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Painful and Frequent Urination in Cats

Dysuria and Pollakiuria in Cats


While the urinary bladder and urethra normally serve to store and release urine, there are two disorders that affect the lower urinary tract by damaging the bladder wall or stimulating the nerve endings in the bladder or urethra. Dysuria is a condition that leads to painful urination, and pollakiuria refers to abnormally frequent urination. In other words, you'll have a cat that goes to the bathroom often; the cat may even have pain or show discomfort while urinating.




  • Extreme irritability
  • Discomfort or pain during urination
  • Frequent "accidents" occuring outside the litter box




Dysuria and pollakiuria are generally caused by lesions, stones, cancer, or trauma to the urinary bladder and/or urethra. (Lesions and stones are good indicators of a lower urinary tract disease.)


Other factors include:


For the Urinary Bladder

  • Anatomic abnormalities
  • Malfunction of bladder muscles
  • Chemicals/drugs
  • Medical procedures


For the Urethra

  • Anatomic abnormalities
  • Kidney stones
  • Urethral plugs
  • Increased tension of the urethral sphincter (the muscle used to control urine flow)
  • Medical procedures


For the Prostrate Gland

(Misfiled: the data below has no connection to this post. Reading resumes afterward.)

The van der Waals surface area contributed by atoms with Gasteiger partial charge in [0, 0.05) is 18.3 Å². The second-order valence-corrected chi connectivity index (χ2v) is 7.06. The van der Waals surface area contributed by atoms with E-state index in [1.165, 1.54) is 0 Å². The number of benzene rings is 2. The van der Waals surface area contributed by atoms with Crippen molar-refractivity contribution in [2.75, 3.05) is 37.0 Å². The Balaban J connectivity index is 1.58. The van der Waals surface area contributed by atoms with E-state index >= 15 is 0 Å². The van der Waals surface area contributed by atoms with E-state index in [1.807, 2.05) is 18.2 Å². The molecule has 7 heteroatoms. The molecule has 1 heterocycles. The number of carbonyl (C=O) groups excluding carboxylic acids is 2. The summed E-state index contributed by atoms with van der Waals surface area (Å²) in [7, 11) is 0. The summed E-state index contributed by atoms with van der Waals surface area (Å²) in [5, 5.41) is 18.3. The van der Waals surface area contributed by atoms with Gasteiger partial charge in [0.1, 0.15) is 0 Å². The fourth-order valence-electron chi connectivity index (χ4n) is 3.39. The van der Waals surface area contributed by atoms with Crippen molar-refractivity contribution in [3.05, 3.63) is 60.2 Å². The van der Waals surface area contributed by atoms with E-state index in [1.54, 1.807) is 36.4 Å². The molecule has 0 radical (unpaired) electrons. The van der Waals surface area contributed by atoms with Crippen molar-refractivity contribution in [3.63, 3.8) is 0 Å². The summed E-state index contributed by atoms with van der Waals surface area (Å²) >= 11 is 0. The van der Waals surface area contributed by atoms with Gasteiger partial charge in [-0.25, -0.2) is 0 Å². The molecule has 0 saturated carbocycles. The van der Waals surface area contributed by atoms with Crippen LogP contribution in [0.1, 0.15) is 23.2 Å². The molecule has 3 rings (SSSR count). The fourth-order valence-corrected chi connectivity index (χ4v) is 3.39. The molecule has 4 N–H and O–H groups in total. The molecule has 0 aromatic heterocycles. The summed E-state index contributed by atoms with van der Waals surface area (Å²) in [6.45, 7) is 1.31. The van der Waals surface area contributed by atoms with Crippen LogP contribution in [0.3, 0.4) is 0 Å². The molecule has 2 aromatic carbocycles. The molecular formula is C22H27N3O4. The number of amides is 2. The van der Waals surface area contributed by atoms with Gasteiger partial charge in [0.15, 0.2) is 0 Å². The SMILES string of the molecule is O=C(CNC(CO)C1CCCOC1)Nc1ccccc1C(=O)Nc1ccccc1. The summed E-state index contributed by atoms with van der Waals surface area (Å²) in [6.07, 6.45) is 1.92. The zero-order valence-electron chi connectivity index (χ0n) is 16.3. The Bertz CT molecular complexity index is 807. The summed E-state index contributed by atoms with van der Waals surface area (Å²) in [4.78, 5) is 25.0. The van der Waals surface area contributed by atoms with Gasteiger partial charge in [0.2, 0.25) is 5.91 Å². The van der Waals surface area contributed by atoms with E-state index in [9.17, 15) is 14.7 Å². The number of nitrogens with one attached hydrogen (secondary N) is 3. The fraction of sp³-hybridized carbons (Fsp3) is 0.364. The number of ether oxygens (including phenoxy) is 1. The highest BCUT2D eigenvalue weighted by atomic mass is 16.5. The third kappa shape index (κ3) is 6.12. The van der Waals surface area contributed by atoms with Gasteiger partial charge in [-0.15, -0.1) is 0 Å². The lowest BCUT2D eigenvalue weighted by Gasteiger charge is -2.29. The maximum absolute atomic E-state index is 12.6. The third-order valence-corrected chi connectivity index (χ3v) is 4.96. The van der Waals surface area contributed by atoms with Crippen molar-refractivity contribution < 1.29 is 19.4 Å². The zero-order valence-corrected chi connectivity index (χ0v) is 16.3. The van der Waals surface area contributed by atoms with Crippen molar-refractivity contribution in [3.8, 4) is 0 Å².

• Cancer
  • Cysts
  • Inflammation or abscess






A complete blood profile will be conducted, including a chemical blood profile and a urinalysis. You will need to give a thorough history of your pet's health, onset of symptoms, and possible incidents that might have precipitated this condition. After establishing a thorough medical and behavioral history of your cat, your veterinarian will be able to rule out a variety of causes, using differential diagnosis methods, so that a diagnosis can be made. Dysuria and/or pollakiuria may have come about as the result of repercussions from surgical procedures or drug usage, and behavioral symptoms, such as spraying, or marking territory will give your veterinarian a better idea of the underlying cause. These conditions and symptoms will be either confirmed or ruled out until your your veterinarian is able to settle on the most obvious cause of the illness.




Cats with less serious, nonobstructive lower urinary tract diseases are typically seen on an outpatient basis, while others require hospitalization.


Treatment mainly depends on the fundamental cause of the condition(s). If an illness has led to dysuria and/or pollakiuria, it will include supportive therapies, along with any medication needed to help with the symptoms. Nevertheless, these conditions often clear up rapidly after proper treatment has been prescribed and given.



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